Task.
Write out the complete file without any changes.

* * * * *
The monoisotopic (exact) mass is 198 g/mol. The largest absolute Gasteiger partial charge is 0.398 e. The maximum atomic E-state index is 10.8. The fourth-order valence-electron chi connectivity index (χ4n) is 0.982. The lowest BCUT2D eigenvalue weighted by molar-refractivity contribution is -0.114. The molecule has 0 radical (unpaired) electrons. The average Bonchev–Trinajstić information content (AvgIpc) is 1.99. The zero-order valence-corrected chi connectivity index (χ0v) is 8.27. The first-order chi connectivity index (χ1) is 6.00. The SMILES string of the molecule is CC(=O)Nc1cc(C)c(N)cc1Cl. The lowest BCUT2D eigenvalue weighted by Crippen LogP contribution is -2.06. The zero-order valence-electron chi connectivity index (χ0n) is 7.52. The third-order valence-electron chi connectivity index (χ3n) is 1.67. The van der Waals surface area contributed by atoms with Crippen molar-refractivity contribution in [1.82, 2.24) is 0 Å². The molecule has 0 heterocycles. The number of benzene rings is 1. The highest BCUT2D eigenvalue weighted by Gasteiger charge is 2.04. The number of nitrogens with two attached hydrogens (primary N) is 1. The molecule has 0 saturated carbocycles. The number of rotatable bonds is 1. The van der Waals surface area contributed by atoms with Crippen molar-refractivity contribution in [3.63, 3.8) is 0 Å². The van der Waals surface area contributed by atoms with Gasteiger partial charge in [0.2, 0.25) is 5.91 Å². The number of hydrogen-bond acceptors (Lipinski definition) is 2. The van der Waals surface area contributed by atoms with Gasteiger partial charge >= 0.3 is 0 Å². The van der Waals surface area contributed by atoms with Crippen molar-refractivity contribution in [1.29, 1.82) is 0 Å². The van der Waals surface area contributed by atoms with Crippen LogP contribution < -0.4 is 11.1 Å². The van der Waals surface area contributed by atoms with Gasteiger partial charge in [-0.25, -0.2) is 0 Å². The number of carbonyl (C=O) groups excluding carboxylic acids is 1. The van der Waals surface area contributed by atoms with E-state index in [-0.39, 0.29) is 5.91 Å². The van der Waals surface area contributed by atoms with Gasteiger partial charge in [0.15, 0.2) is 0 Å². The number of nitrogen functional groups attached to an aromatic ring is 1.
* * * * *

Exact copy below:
The monoisotopic (exact) mass is 198 g/mol. The largest absolute Gasteiger partial charge is 0.398 e. The maximum atomic E-state index is 10.8. The fourth-order valence-electron chi connectivity index (χ4n) is 0.982. The lowest BCUT2D eigenvalue weighted by molar-refractivity contribution is -0.114. The molecule has 0 radical (unpaired) electrons. The average Bonchev–Trinajstić information content (AvgIpc) is 1.99. The zero-order valence-corrected chi connectivity index (χ0v) is 8.27. The first-order chi connectivity index (χ1) is 6.00. The SMILES string of the molecule is CC(=O)Nc1cc(C)c(N)cc1Cl. The lowest BCUT2D eigenvalue weighted by Crippen LogP contribution is -2.06. The zero-order valence-electron chi connectivity index (χ0n) is 7.52. The third-order valence-electron chi connectivity index (χ3n) is 1.67. The van der Waals surface area contributed by atoms with Crippen molar-refractivity contribution in [1.82, 2.24) is 0 Å². The molecule has 0 heterocycles. The number of benzene rings is 1. The highest BCUT2D eigenvalue weighted by Gasteiger charge is 2.04. The number of nitrogens with two attached hydrogens (primary N) is 1. The molecule has 0 saturated carbocycles. The number of rotatable bonds is 1. The van der Waals surface area contributed by atoms with Crippen molar-refractivity contribution in [3.63, 3.8) is 0 Å². The van der Waals surface area contributed by atoms with Gasteiger partial charge in [0.2, 0.25) is 5.91 Å². The number of hydrogen-bond acceptors (Lipinski definition) is 2. The van der Waals surface area contributed by atoms with Gasteiger partial charge >= 0.3 is 0 Å². The van der Waals surface area contributed by atoms with Crippen molar-refractivity contribution in [1.29, 1.82) is 0 Å². The van der Waals surface area contributed by atoms with Crippen LogP contribution < -0.4 is 11.1 Å². The van der Waals surface area contributed by atoms with Gasteiger partial charge in [-0.25, -0.2) is 0 Å². The number of carbonyl (C=O) groups excluding carboxylic acids is 1. The van der Waals surface area contributed by atoms with E-state index in [-0.39, 0.29) is 5.91 Å². The van der Waals surface area contributed by atoms with Gasteiger partial charge in [0.15, 0.2) is 0 Å². The number of nitrogen functional groups attached to an aromatic ring is 1.